C. Askew

Helpful votes received on reviews: 86% (67 of 78)
Birthday: 10 Mar
In My Own Words:
English Literature PhD student at the University of Edinburgh, Lecturer in Literature and Communications at Edinburgh's Telford College. Scruffy poet.


Top Reviewer Ranking: 769,668 - Total Helpful Votes: 67 of 78
New Model Army by Adam Roberts
New Model Army by Adam Roberts
4 of 5 people found the following review helpful
A short and punchy piece of speculative fiction which imagines the British Isles of 2030, divided into warring factions and dominated by new model armies fighting an increasingly ineffective and outdated British Army. Roberts closely examines the concept of ultimate democracy, and speculates as to whether it is a driving force that develops smart, strong social groups, or a destructive ideal that bypasses any sense of collective morality. The book also looks at everyday modern technologies like Google maps and wikis, and speculates as to how they could be adapted and used not only to build micro-societies that function successfully as ultimate democracies, but also how they could be used… Read more
Sunshine State by James Miller
Sunshine State by James Miller
1 of 3 people found the following review helpful
1.0 out of 5 stars Doesn't deliver, 29 Dec 2010
Essentially a spy thriller, the book imagines a post-climate-change world, vastly changed by the melting of polar ice and spiraling further and further from order and morality and ever closer to a world culture of fundamentalism and eugenics. Miller's southern USA is a kind of Christian fundamentalist police state, with Florida set up as a naturally and morally barren buffer-zone in which atheists, homosexuals and non-Christians seek refuge. Miller's protagonist, unfeasibly young and fit Iraq veteran Mark Burrows, is sent into this cultural melting pot to seek out and contain a former fellow soldier who has become a the ringleader of a dangerous radical fundamentalist organisation… Read more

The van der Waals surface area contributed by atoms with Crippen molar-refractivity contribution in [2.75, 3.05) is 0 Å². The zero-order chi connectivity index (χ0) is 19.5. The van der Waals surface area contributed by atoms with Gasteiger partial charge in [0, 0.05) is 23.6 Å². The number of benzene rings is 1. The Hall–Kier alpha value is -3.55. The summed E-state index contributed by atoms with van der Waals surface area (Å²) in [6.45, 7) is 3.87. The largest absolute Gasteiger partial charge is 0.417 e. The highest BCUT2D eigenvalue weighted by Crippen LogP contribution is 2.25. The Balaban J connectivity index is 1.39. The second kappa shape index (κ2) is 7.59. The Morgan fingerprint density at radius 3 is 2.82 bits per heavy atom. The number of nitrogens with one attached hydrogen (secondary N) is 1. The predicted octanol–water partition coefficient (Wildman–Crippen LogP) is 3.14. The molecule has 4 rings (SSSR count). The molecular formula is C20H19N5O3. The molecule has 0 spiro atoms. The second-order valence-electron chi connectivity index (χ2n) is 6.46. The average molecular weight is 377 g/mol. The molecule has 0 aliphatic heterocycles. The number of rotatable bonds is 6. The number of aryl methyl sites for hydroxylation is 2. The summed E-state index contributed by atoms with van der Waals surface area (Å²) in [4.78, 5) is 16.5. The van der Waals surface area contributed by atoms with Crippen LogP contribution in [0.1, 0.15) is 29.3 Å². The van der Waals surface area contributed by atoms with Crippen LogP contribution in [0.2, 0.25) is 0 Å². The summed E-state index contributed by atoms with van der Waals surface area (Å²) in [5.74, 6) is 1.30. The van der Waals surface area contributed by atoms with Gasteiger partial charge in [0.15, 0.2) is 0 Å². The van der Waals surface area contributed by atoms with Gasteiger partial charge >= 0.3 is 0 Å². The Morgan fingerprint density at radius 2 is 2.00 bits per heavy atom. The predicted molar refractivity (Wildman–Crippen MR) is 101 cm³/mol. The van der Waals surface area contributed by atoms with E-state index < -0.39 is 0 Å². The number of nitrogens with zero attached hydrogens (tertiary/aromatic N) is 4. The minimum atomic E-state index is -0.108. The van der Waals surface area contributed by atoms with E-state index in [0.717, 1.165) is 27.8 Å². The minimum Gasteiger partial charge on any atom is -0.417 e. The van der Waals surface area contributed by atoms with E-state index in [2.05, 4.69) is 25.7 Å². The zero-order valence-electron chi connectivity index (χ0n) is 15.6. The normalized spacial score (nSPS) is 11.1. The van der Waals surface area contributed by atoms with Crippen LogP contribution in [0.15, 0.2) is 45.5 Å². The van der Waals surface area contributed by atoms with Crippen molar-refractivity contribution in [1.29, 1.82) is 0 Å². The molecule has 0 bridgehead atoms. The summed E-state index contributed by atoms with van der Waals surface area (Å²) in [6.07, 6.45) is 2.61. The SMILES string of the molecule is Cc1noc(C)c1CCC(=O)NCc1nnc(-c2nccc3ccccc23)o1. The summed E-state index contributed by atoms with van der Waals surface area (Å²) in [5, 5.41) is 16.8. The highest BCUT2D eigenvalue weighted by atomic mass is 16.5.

The Bradshaw Variations by Rachel Cusk
The Bradshaw Variations by Rachel Cusk
1 of 2 people found the following review helpful
A bittersweet and slightly strange family saga, following the fortunes of three brothers and their families as they negotiate middle-age, marriage and parenthood. Thomas, the novel's protagonist, is delightfully frustrating and highly elusive - Cusk skilfully sketches his character in such a way that the reader is desperate to understand him but never seems able to. Does Thomas love his family at all? Is he actually gay? Why is he so detached from everything but his piano lessons? Cusk's main intention seems to be to point out that even the most ordinary - indeed, even the most boring (as all the characters' lives are by turn ordinary and just plain dull) - of people can be fascinating… Read more

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